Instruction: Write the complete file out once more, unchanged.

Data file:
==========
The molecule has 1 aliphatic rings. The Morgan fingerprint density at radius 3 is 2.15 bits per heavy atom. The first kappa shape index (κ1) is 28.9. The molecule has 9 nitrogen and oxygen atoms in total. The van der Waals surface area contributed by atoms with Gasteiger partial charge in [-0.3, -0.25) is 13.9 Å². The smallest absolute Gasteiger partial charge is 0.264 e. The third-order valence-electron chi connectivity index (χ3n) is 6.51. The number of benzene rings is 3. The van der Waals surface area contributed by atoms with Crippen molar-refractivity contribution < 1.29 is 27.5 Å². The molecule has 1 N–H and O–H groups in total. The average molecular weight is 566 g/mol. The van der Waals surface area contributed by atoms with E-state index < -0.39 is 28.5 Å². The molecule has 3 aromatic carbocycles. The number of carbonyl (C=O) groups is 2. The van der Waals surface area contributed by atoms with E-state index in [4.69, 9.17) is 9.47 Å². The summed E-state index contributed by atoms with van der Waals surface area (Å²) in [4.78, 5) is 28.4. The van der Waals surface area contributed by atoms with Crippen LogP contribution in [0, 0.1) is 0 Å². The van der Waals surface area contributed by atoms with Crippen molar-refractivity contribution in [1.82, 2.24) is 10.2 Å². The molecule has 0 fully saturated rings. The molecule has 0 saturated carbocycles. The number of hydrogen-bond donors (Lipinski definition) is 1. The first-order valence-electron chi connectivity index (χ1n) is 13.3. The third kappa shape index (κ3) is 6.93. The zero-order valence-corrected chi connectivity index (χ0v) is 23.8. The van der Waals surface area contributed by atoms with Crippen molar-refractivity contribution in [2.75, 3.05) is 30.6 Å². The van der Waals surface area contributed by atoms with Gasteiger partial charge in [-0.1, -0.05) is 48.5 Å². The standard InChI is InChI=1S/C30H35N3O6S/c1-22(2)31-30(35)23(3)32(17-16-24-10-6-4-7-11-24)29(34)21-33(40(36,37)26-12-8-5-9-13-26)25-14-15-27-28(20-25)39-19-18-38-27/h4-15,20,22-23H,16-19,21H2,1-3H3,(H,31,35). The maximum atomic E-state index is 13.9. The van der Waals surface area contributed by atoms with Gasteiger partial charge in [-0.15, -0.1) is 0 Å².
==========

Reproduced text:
The molecule has 1 aliphatic rings. The Morgan fingerprint density at radius 3 is 2.15 bits per heavy atom. The first kappa shape index (κ1) is 28.9. The molecule has 9 nitrogen and oxygen atoms in total. The van der Waals surface area contributed by atoms with Gasteiger partial charge in [-0.3, -0.25) is 13.9 Å². The smallest absolute Gasteiger partial charge is 0.264 e. The third-order valence-electron chi connectivity index (χ3n) is 6.51. The number of benzene rings is 3. The van der Waals surface area contributed by atoms with Crippen molar-refractivity contribution < 1.29 is 27.5 Å². The molecule has 1 N–H and O–H groups in total. The average molecular weight is 566 g/mol. The van der Waals surface area contributed by atoms with E-state index < -0.39 is 28.5 Å². The molecule has 3 aromatic carbocycles. The number of carbonyl (C=O) groups is 2. The van der Waals surface area contributed by atoms with E-state index in [4.69, 9.17) is 9.47 Å². The summed E-state index contributed by atoms with van der Waals surface area (Å²) in [4.78, 5) is 28.4. The van der Waals surface area contributed by atoms with Crippen LogP contribution in [0, 0.1) is 0 Å². The van der Waals surface area contributed by atoms with Crippen molar-refractivity contribution in [1.82, 2.24) is 10.2 Å². The molecule has 0 fully saturated rings. The molecule has 0 saturated carbocycles. The number of hydrogen-bond donors (Lipinski definition) is 1. The first-order valence-electron chi connectivity index (χ1n) is 13.3. The third kappa shape index (κ3) is 6.93. The zero-order valence-corrected chi connectivity index (χ0v) is 23.8. The van der Waals surface area contributed by atoms with Crippen molar-refractivity contribution in [2.75, 3.05) is 30.6 Å². The van der Waals surface area contributed by atoms with Gasteiger partial charge in [-0.1, -0.05) is 48.5 Å². The standard InChI is InChI=1S/C30H35N3O6S/c1-22(2)31-30(35)23(3)32(17-16-24-10-6-4-7-11-24)29(34)21-33(40(36,37)26-12-8-5-9-13-26)25-14-15-27-28(20-25)39-19-18-38-27/h4-15,20,22-23H,16-19,21H2,1-3H3,(H,31,35). The maximum atomic E-state index is 13.9. The van der Waals surface area contributed by atoms with Gasteiger partial charge in [-0.15, -0.1) is 0 Å².